• A U.S. Coast Guard approved personal floatation device must be available for each individual onboard
  • All children under 13 years of age are required to wear a properly fitting, U.S. Coast Guard approved personal flotation device at all times while on the paddleboard or other watercraft that requires their use
  • A sound producing device such as a whistle is required on a paddleboard
  • Contact information including a name and phone number and/or address must be written on the paddleboard
  • Paddleboards are not permitted in designated swim areas in state parks
  • Operating any type of watercraft while under the influence of drugs or alcohol is strictly prohibited

 

USDA MAKES FUNDS AVAILABLE FOR DROUGHT ASSISTANCE

The U.S. Department of Agriculture (USDA) has designated 38 Colorado counties suffering from severe losses due to drought as natural disaster areas. The designations mean that farmers and ranchers in these counties are eligible for additional Farm Service Agency assistance.  Fourteen counties were declared primary natural disaster areas, while 24 counties were designated as contiguous disaster counties.  Moffat, Routt, Rio Blanco, Grand and Eagle Counties are among those eligible for assistance.  Farmers in eligible counties have eight months from the date of the disaster declaration to apply for assistance. Local FSA offices can provide affected farmers and ranchers with additional information.

 

STATE GETS OVER $1.3M TO PROTECT FISH

The U.S. Fish and Wildlife Service and its partners are providing $12 million during the next three years to support 75 fish habitat conservation projects in 27 states.  The agency has identified the 75 projects through the National Fish Habitat Partnership, a diverse coalition of public and private organizations that works to reverse declines in fish habitat through voluntary, non-regulatory actions.  The projects are expected to benefit aquatic species by protecting, restoring and enhancing stream, lake and coastal habitat, giving a boost to local communities that benefit from the outdoor recreation economy.  Colorado will receive $1, 337,100 for three projects this year. They are a fish passage on Fountain Creek to benefit native plains fishes; phase I of a sediment mitigation project on Bear Creek and a fish passage on Milk Creek for Native Colorado Cutthroat Trout Habitat Restoration.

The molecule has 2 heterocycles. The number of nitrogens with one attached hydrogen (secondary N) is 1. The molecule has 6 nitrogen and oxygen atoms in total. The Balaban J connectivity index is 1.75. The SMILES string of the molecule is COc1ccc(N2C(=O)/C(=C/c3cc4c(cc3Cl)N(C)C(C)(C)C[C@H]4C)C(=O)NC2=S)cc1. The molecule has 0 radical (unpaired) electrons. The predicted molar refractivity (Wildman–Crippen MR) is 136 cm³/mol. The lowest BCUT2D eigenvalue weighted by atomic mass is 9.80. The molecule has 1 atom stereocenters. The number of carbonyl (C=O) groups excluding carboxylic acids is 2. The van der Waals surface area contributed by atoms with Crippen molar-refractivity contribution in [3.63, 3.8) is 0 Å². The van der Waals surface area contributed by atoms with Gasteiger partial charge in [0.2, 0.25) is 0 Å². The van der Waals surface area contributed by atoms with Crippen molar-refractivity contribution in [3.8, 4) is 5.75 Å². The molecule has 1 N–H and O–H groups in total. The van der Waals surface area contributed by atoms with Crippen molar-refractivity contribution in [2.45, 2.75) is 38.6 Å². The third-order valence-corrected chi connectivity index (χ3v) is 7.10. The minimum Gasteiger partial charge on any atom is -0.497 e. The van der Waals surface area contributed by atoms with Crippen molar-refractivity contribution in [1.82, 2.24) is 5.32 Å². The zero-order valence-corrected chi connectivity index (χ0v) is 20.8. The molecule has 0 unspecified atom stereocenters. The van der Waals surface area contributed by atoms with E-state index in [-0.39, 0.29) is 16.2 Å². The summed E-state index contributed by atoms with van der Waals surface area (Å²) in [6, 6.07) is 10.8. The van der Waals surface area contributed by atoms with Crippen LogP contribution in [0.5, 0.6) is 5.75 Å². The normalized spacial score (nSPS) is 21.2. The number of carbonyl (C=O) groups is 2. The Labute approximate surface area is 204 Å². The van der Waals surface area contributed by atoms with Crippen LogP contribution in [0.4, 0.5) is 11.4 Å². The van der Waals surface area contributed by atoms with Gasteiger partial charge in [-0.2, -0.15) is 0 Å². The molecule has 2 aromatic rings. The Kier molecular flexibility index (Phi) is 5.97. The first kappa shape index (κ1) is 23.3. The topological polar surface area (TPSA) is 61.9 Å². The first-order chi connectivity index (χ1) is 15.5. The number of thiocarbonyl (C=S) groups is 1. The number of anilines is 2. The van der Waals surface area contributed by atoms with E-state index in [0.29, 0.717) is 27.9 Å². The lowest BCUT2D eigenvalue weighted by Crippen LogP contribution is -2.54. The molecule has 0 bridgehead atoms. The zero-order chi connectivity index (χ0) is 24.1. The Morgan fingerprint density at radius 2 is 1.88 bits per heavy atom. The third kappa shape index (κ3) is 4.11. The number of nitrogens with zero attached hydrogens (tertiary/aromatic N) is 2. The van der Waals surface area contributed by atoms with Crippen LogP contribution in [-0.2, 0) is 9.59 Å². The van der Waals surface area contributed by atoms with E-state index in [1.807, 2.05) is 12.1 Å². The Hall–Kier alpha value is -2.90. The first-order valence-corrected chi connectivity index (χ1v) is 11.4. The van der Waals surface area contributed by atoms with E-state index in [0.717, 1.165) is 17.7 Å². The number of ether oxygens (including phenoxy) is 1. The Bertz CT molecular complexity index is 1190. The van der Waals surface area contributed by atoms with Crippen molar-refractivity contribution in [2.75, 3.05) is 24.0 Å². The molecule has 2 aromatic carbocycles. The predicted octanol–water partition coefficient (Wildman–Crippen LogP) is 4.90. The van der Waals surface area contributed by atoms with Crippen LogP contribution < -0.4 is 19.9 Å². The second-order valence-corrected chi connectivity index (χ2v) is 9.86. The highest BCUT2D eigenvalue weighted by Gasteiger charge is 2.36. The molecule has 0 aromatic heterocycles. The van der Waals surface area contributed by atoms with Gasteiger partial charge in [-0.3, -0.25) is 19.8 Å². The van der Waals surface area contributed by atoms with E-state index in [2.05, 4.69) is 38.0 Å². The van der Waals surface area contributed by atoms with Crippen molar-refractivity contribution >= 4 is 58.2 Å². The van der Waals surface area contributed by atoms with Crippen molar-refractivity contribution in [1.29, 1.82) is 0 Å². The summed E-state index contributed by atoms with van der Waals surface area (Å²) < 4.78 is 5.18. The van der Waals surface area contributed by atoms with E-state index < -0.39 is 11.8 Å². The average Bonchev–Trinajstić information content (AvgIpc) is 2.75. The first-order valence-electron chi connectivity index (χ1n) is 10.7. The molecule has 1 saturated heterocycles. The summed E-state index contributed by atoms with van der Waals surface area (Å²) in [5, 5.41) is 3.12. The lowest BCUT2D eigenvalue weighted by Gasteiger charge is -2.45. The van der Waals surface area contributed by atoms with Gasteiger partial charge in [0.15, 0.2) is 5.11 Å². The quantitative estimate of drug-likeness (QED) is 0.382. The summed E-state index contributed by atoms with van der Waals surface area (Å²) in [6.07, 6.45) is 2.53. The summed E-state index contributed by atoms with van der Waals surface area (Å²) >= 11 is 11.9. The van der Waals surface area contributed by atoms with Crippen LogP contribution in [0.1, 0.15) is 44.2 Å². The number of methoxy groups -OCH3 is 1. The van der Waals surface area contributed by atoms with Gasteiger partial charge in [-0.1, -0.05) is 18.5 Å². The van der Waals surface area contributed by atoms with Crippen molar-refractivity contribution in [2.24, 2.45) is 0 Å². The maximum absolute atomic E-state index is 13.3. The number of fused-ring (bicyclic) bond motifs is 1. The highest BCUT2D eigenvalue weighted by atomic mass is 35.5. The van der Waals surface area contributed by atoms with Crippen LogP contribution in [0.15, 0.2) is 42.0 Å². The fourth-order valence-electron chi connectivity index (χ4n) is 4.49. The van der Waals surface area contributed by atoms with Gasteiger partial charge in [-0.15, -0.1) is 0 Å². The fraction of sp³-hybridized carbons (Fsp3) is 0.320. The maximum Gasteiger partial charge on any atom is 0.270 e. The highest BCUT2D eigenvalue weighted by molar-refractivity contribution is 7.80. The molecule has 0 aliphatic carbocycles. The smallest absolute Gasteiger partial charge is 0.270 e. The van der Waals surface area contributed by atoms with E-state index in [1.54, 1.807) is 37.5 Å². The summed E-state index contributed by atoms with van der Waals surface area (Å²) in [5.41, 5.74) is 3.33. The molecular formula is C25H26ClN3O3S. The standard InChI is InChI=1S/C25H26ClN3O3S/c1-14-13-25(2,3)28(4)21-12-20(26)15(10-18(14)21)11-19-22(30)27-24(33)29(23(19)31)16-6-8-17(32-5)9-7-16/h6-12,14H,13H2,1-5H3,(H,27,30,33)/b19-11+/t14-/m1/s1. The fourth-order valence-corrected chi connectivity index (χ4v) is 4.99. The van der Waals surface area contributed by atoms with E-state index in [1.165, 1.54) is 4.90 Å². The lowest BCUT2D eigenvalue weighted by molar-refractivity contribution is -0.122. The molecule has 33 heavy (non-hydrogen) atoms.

AUTHORITIES WARN AGAINST LEAVING KIDS IN CARS

With temperatures in the 90s lately, the Sweetwater County Sheriff’s Office has issued an advisory about the dangers of leaving children in parked vehicles.  According to the National Highway Traffic Safety Administration, heat stroke is the leading cause of non-crash, vehicle-related deaths among children under the age of 14.  The Sheriff’s Office recommends that a child never, ever be left behind in a parked car, not even for a minute, and even with the windows cracked open and the air conditioning running.  Sheriff’s office spokes person Dick Blust also urges people not to be afraid to get involved.  He says if you see a child alone in a parked vehicle, call it in immediately.  He says law enforcement prefers false alarms and close calls, to tragedies.

 

RECALL PETITIONS DEEMED VALID, ELECTIONS WILL MOVE FORWARD

Recall elections will continue to move forward for Colorado Senate President John Morse and Senator Angela Giron, two Front Range lawmakers that pushed for more restrictive gun laws in the state.  Petitions were circulated, and more than enough signatures were gathered to put the issue to an election.  While both Senators tried to fight the recall by protesting the wording of the petitions, the Secretary of State’s Office says both petitions are sufficient.  Governor Hickenlooper will set an election date.